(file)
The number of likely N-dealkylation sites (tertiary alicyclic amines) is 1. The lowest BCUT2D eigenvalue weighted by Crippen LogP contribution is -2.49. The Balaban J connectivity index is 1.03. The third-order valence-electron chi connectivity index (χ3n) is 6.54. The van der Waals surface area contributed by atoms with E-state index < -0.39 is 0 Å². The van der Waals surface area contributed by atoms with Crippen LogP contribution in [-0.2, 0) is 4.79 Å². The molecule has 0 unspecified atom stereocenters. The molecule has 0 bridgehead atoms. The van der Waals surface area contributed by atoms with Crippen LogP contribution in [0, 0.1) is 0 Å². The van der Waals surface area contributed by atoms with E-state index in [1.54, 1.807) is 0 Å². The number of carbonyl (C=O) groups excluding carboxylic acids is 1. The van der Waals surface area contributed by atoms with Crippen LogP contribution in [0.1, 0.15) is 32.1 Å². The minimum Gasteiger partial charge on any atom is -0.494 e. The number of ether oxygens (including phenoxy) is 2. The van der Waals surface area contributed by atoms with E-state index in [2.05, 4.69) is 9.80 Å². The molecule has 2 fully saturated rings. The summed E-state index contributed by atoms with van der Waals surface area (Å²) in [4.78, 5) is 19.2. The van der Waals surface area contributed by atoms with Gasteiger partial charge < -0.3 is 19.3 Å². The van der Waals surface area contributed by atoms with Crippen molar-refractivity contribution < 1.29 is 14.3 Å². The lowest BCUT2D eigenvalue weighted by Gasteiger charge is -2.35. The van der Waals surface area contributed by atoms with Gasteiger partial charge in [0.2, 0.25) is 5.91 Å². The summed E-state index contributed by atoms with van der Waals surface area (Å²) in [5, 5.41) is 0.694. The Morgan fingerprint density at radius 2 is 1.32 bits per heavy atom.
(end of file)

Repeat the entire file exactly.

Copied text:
The number of likely N-dealkylation sites (tertiary alicyclic amines) is 1. The lowest BCUT2D eigenvalue weighted by Crippen LogP contribution is -2.49. The Balaban J connectivity index is 1.03. The third-order valence-electron chi connectivity index (χ3n) is 6.54. The van der Waals surface area contributed by atoms with E-state index < -0.39 is 0 Å². The van der Waals surface area contributed by atoms with Crippen LogP contribution in [-0.2, 0) is 4.79 Å². The molecule has 0 unspecified atom stereocenters. The molecule has 0 bridgehead atoms. The van der Waals surface area contributed by atoms with Crippen LogP contribution in [0, 0.1) is 0 Å². The van der Waals surface area contributed by atoms with E-state index in [1.54, 1.807) is 0 Å². The number of carbonyl (C=O) groups excluding carboxylic acids is 1. The van der Waals surface area contributed by atoms with Crippen LogP contribution in [0.1, 0.15) is 32.1 Å². The minimum Gasteiger partial charge on any atom is -0.494 e. The number of ether oxygens (including phenoxy) is 2. The van der Waals surface area contributed by atoms with E-state index in [2.05, 4.69) is 9.80 Å². The molecule has 2 fully saturated rings. The summed E-state index contributed by atoms with van der Waals surface area (Å²) in [4.78, 5) is 19.2. The van der Waals surface area contributed by atoms with Gasteiger partial charge < -0.3 is 19.3 Å². The van der Waals surface area contributed by atoms with Crippen molar-refractivity contribution < 1.29 is 14.3 Å². The lowest BCUT2D eigenvalue weighted by Gasteiger charge is -2.35. The van der Waals surface area contributed by atoms with Gasteiger partial charge in [0.2, 0.25) is 5.91 Å². The summed E-state index contributed by atoms with van der Waals surface area (Å²) in [5, 5.41) is 0.694. The Morgan fingerprint density at radius 2 is 1.32 bits per heavy atom.